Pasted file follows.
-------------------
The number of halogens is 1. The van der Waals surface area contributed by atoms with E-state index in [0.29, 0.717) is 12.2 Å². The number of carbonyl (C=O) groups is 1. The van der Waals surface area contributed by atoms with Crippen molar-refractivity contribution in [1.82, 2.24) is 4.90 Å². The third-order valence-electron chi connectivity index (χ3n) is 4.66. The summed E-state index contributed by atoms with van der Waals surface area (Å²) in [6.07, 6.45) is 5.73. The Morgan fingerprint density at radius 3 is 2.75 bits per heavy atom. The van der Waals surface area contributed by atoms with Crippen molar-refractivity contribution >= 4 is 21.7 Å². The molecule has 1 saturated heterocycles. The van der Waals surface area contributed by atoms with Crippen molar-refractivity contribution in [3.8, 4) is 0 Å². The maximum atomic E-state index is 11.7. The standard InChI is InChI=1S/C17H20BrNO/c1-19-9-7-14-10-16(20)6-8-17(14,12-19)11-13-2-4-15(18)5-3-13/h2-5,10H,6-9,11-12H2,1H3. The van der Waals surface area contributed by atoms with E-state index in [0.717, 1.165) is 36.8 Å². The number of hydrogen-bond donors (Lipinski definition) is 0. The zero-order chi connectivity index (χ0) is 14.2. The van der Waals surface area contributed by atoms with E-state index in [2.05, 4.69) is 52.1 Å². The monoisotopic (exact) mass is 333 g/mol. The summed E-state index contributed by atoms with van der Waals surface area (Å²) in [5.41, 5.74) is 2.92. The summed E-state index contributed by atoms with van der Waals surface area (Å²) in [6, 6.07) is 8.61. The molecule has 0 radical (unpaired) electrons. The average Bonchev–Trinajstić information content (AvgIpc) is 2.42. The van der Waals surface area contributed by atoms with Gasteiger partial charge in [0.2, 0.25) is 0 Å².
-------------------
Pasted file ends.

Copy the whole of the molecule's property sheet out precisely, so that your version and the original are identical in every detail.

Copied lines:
The number of halogens is 1. The van der Waals surface area contributed by atoms with E-state index in [0.29, 0.717) is 12.2 Å². The number of carbonyl (C=O) groups is 1. The van der Waals surface area contributed by atoms with Crippen molar-refractivity contribution in [1.82, 2.24) is 4.90 Å². The third-order valence-electron chi connectivity index (χ3n) is 4.66. The summed E-state index contributed by atoms with van der Waals surface area (Å²) in [6.07, 6.45) is 5.73. The Morgan fingerprint density at radius 3 is 2.75 bits per heavy atom. The van der Waals surface area contributed by atoms with Crippen molar-refractivity contribution >= 4 is 21.7 Å². The molecule has 1 saturated heterocycles. The van der Waals surface area contributed by atoms with Crippen molar-refractivity contribution in [3.8, 4) is 0 Å². The maximum atomic E-state index is 11.7. The standard InChI is InChI=1S/C17H20BrNO/c1-19-9-7-14-10-16(20)6-8-17(14,12-19)11-13-2-4-15(18)5-3-13/h2-5,10H,6-9,11-12H2,1H3. The van der Waals surface area contributed by atoms with E-state index in [0.717, 1.165) is 36.8 Å². The number of hydrogen-bond donors (Lipinski definition) is 0. The zero-order chi connectivity index (χ0) is 14.2. The van der Waals surface area contributed by atoms with E-state index in [2.05, 4.69) is 52.1 Å². The monoisotopic (exact) mass is 333 g/mol. The summed E-state index contributed by atoms with van der Waals surface area (Å²) in [5.41, 5.74) is 2.92. The summed E-state index contributed by atoms with van der Waals surface area (Å²) in [6, 6.07) is 8.61. The molecule has 0 radical (unpaired) electrons. The average Bonchev–Trinajstić information content (AvgIpc) is 2.42. The van der Waals surface area contributed by atoms with Gasteiger partial charge in [0.2, 0.25) is 0 Å².